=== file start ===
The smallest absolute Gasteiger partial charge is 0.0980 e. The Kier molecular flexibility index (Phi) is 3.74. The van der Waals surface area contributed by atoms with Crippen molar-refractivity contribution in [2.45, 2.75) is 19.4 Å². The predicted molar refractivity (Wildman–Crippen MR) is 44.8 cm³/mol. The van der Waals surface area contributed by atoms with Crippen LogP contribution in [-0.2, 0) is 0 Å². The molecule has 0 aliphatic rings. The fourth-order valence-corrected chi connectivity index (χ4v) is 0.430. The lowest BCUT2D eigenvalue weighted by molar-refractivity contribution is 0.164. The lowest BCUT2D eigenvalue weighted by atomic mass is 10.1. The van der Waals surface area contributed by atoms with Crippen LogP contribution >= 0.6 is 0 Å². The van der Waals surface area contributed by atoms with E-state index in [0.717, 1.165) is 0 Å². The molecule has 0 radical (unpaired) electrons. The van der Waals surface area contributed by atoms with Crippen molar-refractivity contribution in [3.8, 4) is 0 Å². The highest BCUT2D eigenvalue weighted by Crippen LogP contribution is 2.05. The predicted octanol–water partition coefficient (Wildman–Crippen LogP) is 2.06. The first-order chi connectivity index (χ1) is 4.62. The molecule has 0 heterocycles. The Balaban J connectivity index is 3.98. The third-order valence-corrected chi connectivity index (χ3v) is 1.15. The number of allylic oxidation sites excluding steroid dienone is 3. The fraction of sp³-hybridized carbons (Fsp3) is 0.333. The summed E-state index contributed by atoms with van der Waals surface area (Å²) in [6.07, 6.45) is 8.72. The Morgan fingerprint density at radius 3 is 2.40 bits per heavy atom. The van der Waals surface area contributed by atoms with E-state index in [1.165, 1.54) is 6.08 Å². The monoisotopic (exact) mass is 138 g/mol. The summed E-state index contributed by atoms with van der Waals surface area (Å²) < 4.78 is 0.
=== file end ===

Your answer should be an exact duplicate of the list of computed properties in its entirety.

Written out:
The smallest absolute Gasteiger partial charge is 0.0980 e. The Kier molecular flexibility index (Phi) is 3.74. The van der Waals surface area contributed by atoms with Crippen molar-refractivity contribution in [2.45, 2.75) is 19.4 Å². The predicted molar refractivity (Wildman–Crippen MR) is 44.8 cm³/mol. The van der Waals surface area contributed by atoms with Crippen LogP contribution in [-0.2, 0) is 0 Å². The molecule has 0 aliphatic rings. The fourth-order valence-corrected chi connectivity index (χ4v) is 0.430. The lowest BCUT2D eigenvalue weighted by molar-refractivity contribution is 0.164. The lowest BCUT2D eigenvalue weighted by atomic mass is 10.1. The van der Waals surface area contributed by atoms with Crippen LogP contribution >= 0.6 is 0 Å². The van der Waals surface area contributed by atoms with E-state index in [0.717, 1.165) is 0 Å². The molecule has 0 radical (unpaired) electrons. The van der Waals surface area contributed by atoms with Crippen molar-refractivity contribution in [3.8, 4) is 0 Å². The highest BCUT2D eigenvalue weighted by Crippen LogP contribution is 2.05. The predicted octanol–water partition coefficient (Wildman–Crippen LogP) is 2.06. The first-order chi connectivity index (χ1) is 4.62. The molecule has 0 heterocycles. The Balaban J connectivity index is 3.98. The third-order valence-corrected chi connectivity index (χ3v) is 1.15. The number of allylic oxidation sites excluding steroid dienone is 3. The fraction of sp³-hybridized carbons (Fsp3) is 0.333. The summed E-state index contributed by atoms with van der Waals surface area (Å²) in [6.07, 6.45) is 8.72. The Morgan fingerprint density at radius 3 is 2.40 bits per heavy atom. The van der Waals surface area contributed by atoms with E-state index in [1.165, 1.54) is 6.08 Å². The monoisotopic (exact) mass is 138 g/mol. The summed E-state index contributed by atoms with van der Waals surface area (Å²) < 4.78 is 0.